NY Times: UFC vs. Viacom

by Amy Chozick |

In one corner is Ari Emanuel, the Hollywood superagent who represents the Ultimate Fighting Championship, the premier cage-fighting league. In the other corner is Philippe P. Dauman, the urbane chief executive of the media conglomerate Viacom.

From 2005 to 2011, the U.F.C. was shown on Spike, a Viacom channel, where it became a ratings powerhouse. Then, in 2011, in renegotiating the U.F.C.’s deal, Mr. Emanuel asked for a 50 percent fee increase and made other demands. When Viacom balked, the U.F.C. struck a $700 million, seven-year deal with Fox Sports to show its fights on Fox, FX and Fuel, all owned by News Corporation.

But Mr. Dauman counterpunched, and Viacom decided to enter the fight business itself. In fall 2011, the company paid around $50 million for a majority stake in Bellator Fighting Championships, according to people with knowledge of the deal who did not want to be identified discussing internal company business.

That Viacom, home of Paramount Pictures, MTV and SpongeBob SquarePants, now owns a gritty league of muscled gladiators — who travel the country fighting in a 710-square-foot circular cage — speaks to the fierce battle for live sports rights. In the DVR age, networks desperately want to hang on to live viewership.

BUT it also demonstrates the evolution of cage fighting, which has grown in the past decade from a fringe spectacle banned in many states to one of the fastest-growing sports properties on TV. Mixed martial arts dates back to the ancient Greek Olympic sport of pankration (or “all powers”) that emerged circa 648 B.C. It allowed fighters to use a blend of fighting styles, though biting and gouging out an opponent’s eyes were outlawed. In modern times, mixed martial arts largely evolved from a Brazilian combat sport known as vale tudo (Portuguese for “anything goes”) popularized in the 1920s.

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tags: Viacom   Bellator   UFC   


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Recent Comments »

newbornbabynoob site profile image  

2/19/13 1:04 AM by newbornbabynoob

Yep. I'm scum and the article was terrible.

darwinsmunky site profile image  

2/18/13 2:47 PM by darwinsmunky

You seem determined to play the role of the apologist so in the spirit of copping out please accept this soapbox so you can stand on the moral high ground. Last time i checked this was still an mma forum and putting up an article that was at best mediocre deserves some criticism. We're not talking about someone just offering their opinion, we're talking about a supposed professional in the field of writing. Your trying to defend the process and field itself and not what was actually written. The article sucked, plain and simple.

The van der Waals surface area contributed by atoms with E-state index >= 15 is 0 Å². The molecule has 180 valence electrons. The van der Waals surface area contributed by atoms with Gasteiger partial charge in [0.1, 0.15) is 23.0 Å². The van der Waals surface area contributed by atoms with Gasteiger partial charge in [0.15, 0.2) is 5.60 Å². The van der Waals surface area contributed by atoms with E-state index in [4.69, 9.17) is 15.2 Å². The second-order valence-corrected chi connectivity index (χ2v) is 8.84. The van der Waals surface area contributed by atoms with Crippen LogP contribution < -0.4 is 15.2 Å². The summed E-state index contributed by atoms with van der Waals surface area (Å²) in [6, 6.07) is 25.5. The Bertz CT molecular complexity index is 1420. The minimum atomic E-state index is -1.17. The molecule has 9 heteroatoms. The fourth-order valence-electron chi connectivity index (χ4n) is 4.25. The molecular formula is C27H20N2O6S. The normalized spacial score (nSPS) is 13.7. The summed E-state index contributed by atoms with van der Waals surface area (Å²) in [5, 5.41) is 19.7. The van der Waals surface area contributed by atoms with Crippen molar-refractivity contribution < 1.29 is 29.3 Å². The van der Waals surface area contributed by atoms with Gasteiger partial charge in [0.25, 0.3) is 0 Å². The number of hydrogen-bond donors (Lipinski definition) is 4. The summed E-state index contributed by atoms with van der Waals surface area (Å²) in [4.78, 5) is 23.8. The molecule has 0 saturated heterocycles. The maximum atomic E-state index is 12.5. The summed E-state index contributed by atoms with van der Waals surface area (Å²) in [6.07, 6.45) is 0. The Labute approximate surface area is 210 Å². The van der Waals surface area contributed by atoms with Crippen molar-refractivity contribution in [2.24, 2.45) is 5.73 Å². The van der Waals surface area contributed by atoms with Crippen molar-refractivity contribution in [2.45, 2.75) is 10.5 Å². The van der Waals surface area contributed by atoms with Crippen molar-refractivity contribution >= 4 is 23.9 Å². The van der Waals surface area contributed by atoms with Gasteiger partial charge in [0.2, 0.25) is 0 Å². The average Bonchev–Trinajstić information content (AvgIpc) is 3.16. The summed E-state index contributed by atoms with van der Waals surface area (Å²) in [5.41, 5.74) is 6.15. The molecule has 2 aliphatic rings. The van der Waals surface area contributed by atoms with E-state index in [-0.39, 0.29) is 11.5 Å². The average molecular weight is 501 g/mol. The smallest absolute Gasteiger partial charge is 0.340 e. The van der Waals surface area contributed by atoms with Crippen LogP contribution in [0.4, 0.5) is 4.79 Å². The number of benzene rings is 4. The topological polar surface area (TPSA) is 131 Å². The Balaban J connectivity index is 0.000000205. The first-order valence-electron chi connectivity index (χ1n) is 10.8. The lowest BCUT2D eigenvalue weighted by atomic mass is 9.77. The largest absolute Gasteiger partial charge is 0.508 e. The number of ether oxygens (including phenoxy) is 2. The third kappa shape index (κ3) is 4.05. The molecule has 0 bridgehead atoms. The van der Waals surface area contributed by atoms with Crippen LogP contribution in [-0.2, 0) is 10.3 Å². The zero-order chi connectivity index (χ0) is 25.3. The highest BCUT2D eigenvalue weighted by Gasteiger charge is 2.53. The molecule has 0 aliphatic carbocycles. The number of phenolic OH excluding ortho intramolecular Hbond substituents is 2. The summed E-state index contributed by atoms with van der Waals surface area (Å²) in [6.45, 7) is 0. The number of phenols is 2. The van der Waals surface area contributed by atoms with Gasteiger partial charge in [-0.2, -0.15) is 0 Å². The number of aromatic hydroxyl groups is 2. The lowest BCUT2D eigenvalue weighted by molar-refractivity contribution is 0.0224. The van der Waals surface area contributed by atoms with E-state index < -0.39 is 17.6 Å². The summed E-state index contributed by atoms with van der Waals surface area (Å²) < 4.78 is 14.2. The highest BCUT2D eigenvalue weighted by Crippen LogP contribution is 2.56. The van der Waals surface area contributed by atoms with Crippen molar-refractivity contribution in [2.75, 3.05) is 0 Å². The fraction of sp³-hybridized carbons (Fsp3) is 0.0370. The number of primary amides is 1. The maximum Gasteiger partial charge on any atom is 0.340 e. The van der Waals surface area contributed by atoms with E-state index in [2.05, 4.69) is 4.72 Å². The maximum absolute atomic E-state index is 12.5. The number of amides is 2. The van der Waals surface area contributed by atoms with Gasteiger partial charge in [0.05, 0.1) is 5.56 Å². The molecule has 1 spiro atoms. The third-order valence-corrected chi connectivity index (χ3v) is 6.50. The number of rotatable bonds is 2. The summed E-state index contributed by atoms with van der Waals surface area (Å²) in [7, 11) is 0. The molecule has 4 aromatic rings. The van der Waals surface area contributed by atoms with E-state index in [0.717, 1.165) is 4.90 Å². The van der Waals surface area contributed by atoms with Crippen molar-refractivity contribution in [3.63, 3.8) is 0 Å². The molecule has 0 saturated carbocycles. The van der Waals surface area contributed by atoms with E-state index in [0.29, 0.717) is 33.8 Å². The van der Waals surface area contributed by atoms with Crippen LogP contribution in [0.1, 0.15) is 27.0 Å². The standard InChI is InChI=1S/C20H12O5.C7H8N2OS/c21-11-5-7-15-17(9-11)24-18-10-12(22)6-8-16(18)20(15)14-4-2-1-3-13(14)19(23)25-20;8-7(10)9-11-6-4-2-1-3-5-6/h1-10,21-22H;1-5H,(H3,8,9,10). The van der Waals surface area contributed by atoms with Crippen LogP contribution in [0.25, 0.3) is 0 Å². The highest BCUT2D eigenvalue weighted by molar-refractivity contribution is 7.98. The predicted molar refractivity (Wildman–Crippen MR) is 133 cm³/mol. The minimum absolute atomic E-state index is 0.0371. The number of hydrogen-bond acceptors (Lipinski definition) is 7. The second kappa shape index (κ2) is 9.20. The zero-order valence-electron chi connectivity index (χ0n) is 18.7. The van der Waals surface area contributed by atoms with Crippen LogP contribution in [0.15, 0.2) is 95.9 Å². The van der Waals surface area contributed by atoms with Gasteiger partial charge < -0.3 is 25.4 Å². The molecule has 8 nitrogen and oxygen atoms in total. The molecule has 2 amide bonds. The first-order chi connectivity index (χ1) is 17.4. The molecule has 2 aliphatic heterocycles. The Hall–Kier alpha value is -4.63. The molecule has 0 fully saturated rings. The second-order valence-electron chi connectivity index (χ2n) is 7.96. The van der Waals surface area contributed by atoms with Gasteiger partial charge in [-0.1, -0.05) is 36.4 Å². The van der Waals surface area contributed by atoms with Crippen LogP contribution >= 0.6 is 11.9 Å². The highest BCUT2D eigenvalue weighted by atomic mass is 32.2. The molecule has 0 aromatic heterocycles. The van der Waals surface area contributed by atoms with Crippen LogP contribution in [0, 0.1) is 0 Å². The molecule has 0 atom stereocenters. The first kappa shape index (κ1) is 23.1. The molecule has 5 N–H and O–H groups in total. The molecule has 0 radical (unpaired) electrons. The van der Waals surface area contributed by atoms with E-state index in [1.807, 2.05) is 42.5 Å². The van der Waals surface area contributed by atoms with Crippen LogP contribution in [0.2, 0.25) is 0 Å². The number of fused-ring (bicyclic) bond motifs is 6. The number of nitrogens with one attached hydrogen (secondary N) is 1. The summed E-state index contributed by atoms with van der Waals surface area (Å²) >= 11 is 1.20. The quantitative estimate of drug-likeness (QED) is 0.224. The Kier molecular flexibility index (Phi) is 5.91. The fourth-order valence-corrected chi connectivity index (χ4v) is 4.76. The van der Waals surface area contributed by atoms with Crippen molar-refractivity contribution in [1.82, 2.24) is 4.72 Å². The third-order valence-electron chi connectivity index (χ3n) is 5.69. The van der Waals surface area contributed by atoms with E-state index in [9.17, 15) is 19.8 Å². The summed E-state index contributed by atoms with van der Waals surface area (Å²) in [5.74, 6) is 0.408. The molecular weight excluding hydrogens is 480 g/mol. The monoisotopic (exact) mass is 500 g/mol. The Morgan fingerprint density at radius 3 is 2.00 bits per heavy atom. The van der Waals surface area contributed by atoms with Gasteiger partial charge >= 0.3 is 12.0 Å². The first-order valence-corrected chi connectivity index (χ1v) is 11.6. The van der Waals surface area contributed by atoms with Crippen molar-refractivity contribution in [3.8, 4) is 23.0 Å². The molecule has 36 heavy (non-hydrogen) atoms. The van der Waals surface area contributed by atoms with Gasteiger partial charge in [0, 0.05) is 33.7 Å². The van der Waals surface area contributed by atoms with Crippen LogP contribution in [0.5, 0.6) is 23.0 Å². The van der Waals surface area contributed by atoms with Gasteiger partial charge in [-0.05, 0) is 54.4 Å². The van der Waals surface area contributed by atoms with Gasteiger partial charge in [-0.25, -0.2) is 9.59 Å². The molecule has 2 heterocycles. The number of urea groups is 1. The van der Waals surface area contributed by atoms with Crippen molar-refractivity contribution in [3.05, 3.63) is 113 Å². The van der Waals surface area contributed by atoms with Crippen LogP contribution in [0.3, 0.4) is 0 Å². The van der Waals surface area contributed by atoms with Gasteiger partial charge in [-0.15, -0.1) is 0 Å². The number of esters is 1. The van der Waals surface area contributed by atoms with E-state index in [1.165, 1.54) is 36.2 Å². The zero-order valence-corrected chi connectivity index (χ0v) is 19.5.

Anthraxxx site profile image  

2/18/13 2:38 PM by Anthraxxx

When I read it, the article came off as just simply an outsiders point of view on MMA. I am glad to see it in the paper and get some mainstream attention.As "bad" as the article may seem to portray the sport it really is just looking at it through the lens of a complete outsider, nothing genuinely dishonest was really written in this piece.Many hardcore fans live in the bubble of MMA and accept the violence as a norm. To a new york times reader, this article portrayed the sport exactly as they would see it if they turned on spike.My only gripe with the article was that while a good amount of time and effort was devoted to describing what she witnessed at the event, and not the "battle" between Zuffa and Viacom as was portrayed on the outset. Most of the quotes from Dana came from past interviews, press conferences and media scrums. The article was Bellator heavy in my opinion.All in all I was happy to see an MMA story in the Sunday NYT but I was not impressed by your performance.

Macbody site profile image  

2/18/13 2:19 PM by Macbody

Ask Rorion Gracie why there is a cage. And please remember we were so close to having the octagon surrounded by flames and alligators.Noob!

Macbody site profile image  

2/18/13 2:16 PM by Macbody


HandsomeTopTeam site profile image